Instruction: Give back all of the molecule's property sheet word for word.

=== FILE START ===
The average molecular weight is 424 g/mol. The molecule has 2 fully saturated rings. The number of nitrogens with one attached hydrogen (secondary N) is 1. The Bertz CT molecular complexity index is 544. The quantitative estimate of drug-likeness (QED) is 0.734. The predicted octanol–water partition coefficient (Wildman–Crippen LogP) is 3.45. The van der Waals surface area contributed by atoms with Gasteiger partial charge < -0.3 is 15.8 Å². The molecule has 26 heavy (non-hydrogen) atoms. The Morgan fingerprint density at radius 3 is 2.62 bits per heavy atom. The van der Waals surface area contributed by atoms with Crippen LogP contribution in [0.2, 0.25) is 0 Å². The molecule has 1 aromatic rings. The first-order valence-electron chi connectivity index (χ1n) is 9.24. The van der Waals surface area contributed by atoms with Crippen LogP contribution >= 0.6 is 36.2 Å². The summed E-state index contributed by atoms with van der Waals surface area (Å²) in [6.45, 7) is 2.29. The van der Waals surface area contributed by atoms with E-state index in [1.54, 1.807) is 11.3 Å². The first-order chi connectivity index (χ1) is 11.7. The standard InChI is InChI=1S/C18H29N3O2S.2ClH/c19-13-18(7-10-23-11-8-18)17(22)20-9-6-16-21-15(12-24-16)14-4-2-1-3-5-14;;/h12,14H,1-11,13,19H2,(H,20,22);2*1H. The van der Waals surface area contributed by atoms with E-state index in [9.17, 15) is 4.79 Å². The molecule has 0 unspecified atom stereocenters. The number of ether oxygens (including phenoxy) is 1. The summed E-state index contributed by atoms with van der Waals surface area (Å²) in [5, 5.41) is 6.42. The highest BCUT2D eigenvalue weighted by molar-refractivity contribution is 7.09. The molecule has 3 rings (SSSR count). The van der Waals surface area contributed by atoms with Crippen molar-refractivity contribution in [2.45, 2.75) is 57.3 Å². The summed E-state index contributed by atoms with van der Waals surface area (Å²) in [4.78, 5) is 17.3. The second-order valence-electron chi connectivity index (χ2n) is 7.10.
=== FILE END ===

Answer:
The average molecular weight is 424 g/mol. The molecule has 2 fully saturated rings. The number of nitrogens with one attached hydrogen (secondary N) is 1. The Bertz CT molecular complexity index is 544. The quantitative estimate of drug-likeness (QED) is 0.734. The predicted octanol–water partition coefficient (Wildman–Crippen LogP) is 3.45. The van der Waals surface area contributed by atoms with Gasteiger partial charge < -0.3 is 15.8 Å². The molecule has 26 heavy (non-hydrogen) atoms. The Morgan fingerprint density at radius 3 is 2.62 bits per heavy atom. The van der Waals surface area contributed by atoms with Crippen LogP contribution in [0.2, 0.25) is 0 Å². The molecule has 1 aromatic rings. The first-order valence-electron chi connectivity index (χ1n) is 9.24. The van der Waals surface area contributed by atoms with Crippen LogP contribution >= 0.6 is 36.2 Å². The summed E-state index contributed by atoms with van der Waals surface area (Å²) in [6.45, 7) is 2.29. The van der Waals surface area contributed by atoms with E-state index in [1.54, 1.807) is 11.3 Å². The first-order chi connectivity index (χ1) is 11.7. The standard InChI is InChI=1S/C18H29N3O2S.2ClH/c19-13-18(7-10-23-11-8-18)17(22)20-9-6-16-21-15(12-24-16)14-4-2-1-3-5-14;;/h12,14H,1-11,13,19H2,(H,20,22);2*1H. The van der Waals surface area contributed by atoms with E-state index in [9.17, 15) is 4.79 Å². The molecule has 0 unspecified atom stereocenters. The number of ether oxygens (including phenoxy) is 1. The summed E-state index contributed by atoms with van der Waals surface area (Å²) in [5, 5.41) is 6.42. The highest BCUT2D eigenvalue weighted by molar-refractivity contribution is 7.09. The molecule has 3 rings (SSSR count). The van der Waals surface area contributed by atoms with Crippen molar-refractivity contribution in [2.45, 2.75) is 57.3 Å². The summed E-state index contributed by atoms with van der Waals surface area (Å²) in [4.78, 5) is 17.3. The second-order valence-electron chi connectivity index (χ2n) is 7.10.